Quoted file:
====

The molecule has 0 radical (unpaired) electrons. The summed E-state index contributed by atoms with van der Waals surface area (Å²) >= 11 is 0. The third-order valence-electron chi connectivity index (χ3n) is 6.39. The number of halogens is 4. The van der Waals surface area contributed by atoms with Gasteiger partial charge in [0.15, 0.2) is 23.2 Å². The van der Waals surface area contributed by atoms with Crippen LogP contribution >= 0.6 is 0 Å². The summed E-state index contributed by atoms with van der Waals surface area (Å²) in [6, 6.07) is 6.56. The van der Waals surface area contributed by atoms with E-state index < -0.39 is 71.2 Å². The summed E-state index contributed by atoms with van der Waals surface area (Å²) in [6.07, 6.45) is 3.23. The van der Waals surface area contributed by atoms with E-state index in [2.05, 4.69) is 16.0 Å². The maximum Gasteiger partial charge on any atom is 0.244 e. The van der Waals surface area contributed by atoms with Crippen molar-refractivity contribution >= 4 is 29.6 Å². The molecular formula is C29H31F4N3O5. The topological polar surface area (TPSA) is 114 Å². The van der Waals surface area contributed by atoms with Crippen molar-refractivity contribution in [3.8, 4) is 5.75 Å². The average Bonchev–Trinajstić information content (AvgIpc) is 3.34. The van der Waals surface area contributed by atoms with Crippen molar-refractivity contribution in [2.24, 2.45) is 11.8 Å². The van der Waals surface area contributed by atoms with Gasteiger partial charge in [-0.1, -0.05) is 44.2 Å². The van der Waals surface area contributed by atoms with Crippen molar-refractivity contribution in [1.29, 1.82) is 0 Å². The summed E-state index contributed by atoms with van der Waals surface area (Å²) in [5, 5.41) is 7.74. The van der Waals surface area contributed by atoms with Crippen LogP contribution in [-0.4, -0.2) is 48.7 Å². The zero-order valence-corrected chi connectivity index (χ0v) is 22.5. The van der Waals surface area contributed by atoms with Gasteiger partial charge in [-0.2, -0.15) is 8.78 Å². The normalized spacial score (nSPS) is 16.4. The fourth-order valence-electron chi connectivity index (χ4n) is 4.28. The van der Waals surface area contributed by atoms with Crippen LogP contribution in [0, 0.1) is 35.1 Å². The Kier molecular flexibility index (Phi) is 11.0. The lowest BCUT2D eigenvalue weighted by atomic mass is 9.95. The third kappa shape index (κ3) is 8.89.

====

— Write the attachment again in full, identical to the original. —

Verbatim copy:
The molecule has 0 radical (unpaired) electrons. The summed E-state index contributed by atoms with van der Waals surface area (Å²) >= 11 is 0. The third-order valence-electron chi connectivity index (χ3n) is 6.39. The number of halogens is 4. The van der Waals surface area contributed by atoms with Gasteiger partial charge in [0.15, 0.2) is 23.2 Å². The van der Waals surface area contributed by atoms with Crippen LogP contribution >= 0.6 is 0 Å². The summed E-state index contributed by atoms with van der Waals surface area (Å²) in [6, 6.07) is 6.56. The van der Waals surface area contributed by atoms with E-state index < -0.39 is 71.2 Å². The summed E-state index contributed by atoms with van der Waals surface area (Å²) in [6.07, 6.45) is 3.23. The van der Waals surface area contributed by atoms with E-state index in [2.05, 4.69) is 16.0 Å². The maximum Gasteiger partial charge on any atom is 0.244 e. The van der Waals surface area contributed by atoms with Crippen molar-refractivity contribution >= 4 is 29.6 Å². The molecular formula is C29H31F4N3O5. The topological polar surface area (TPSA) is 114 Å². The van der Waals surface area contributed by atoms with Crippen molar-refractivity contribution in [3.8, 4) is 5.75 Å². The average Bonchev–Trinajstić information content (AvgIpc) is 3.34. The van der Waals surface area contributed by atoms with Crippen molar-refractivity contribution in [2.24, 2.45) is 11.8 Å². The van der Waals surface area contributed by atoms with Gasteiger partial charge in [-0.1, -0.05) is 44.2 Å². The van der Waals surface area contributed by atoms with Crippen molar-refractivity contribution in [1.29, 1.82) is 0 Å². The summed E-state index contributed by atoms with van der Waals surface area (Å²) in [5, 5.41) is 7.74. The van der Waals surface area contributed by atoms with Crippen LogP contribution in [-0.4, -0.2) is 48.7 Å². The zero-order valence-corrected chi connectivity index (χ0v) is 22.5. The van der Waals surface area contributed by atoms with Gasteiger partial charge in [-0.2, -0.15) is 8.78 Å². The normalized spacial score (nSPS) is 16.4. The fourth-order valence-electron chi connectivity index (χ4n) is 4.28. The van der Waals surface area contributed by atoms with Crippen LogP contribution in [0, 0.1) is 35.1 Å². The Kier molecular flexibility index (Phi) is 11.0. The lowest BCUT2D eigenvalue weighted by atomic mass is 9.95. The third kappa shape index (κ3) is 8.89.